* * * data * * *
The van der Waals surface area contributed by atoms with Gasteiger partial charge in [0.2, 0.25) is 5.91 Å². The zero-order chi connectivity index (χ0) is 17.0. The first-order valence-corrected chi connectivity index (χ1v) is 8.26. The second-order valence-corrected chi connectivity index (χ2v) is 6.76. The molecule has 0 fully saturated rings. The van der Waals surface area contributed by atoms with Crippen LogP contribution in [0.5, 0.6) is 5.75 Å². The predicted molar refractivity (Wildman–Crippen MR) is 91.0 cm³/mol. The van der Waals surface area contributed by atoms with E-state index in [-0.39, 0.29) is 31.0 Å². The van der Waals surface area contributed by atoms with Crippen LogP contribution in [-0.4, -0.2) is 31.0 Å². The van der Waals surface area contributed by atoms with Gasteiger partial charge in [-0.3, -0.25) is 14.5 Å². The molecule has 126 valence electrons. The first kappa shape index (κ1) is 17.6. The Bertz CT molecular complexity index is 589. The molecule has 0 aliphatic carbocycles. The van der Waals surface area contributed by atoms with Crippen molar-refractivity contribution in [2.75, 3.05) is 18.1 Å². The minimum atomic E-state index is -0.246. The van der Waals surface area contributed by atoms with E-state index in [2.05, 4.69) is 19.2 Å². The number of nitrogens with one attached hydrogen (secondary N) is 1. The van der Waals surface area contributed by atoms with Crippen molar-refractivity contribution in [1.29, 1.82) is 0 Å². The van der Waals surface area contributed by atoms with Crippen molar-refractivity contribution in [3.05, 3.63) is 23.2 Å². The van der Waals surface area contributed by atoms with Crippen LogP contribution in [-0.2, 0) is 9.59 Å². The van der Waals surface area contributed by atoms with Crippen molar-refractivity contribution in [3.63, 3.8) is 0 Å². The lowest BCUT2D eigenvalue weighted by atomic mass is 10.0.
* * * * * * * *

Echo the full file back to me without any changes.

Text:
The van der Waals surface area contributed by atoms with Gasteiger partial charge in [0.2, 0.25) is 5.91 Å². The zero-order chi connectivity index (χ0) is 17.0. The first-order valence-corrected chi connectivity index (χ1v) is 8.26. The second-order valence-corrected chi connectivity index (χ2v) is 6.76. The molecule has 0 fully saturated rings. The van der Waals surface area contributed by atoms with Crippen LogP contribution in [0.5, 0.6) is 5.75 Å². The predicted molar refractivity (Wildman–Crippen MR) is 91.0 cm³/mol. The van der Waals surface area contributed by atoms with E-state index in [-0.39, 0.29) is 31.0 Å². The van der Waals surface area contributed by atoms with Crippen LogP contribution in [-0.4, -0.2) is 31.0 Å². The van der Waals surface area contributed by atoms with Gasteiger partial charge in [-0.3, -0.25) is 14.5 Å². The molecule has 126 valence electrons. The first kappa shape index (κ1) is 17.6. The Bertz CT molecular complexity index is 589. The molecule has 0 aliphatic carbocycles. The van der Waals surface area contributed by atoms with Crippen molar-refractivity contribution in [2.75, 3.05) is 18.1 Å². The minimum atomic E-state index is -0.246. The van der Waals surface area contributed by atoms with E-state index in [2.05, 4.69) is 19.2 Å². The number of nitrogens with one attached hydrogen (secondary N) is 1. The van der Waals surface area contributed by atoms with Crippen molar-refractivity contribution in [1.29, 1.82) is 0 Å². The van der Waals surface area contributed by atoms with Crippen molar-refractivity contribution in [3.05, 3.63) is 23.2 Å². The van der Waals surface area contributed by atoms with Crippen LogP contribution in [-0.2, 0) is 9.59 Å². The van der Waals surface area contributed by atoms with Crippen molar-refractivity contribution in [3.63, 3.8) is 0 Å². The lowest BCUT2D eigenvalue weighted by atomic mass is 10.0.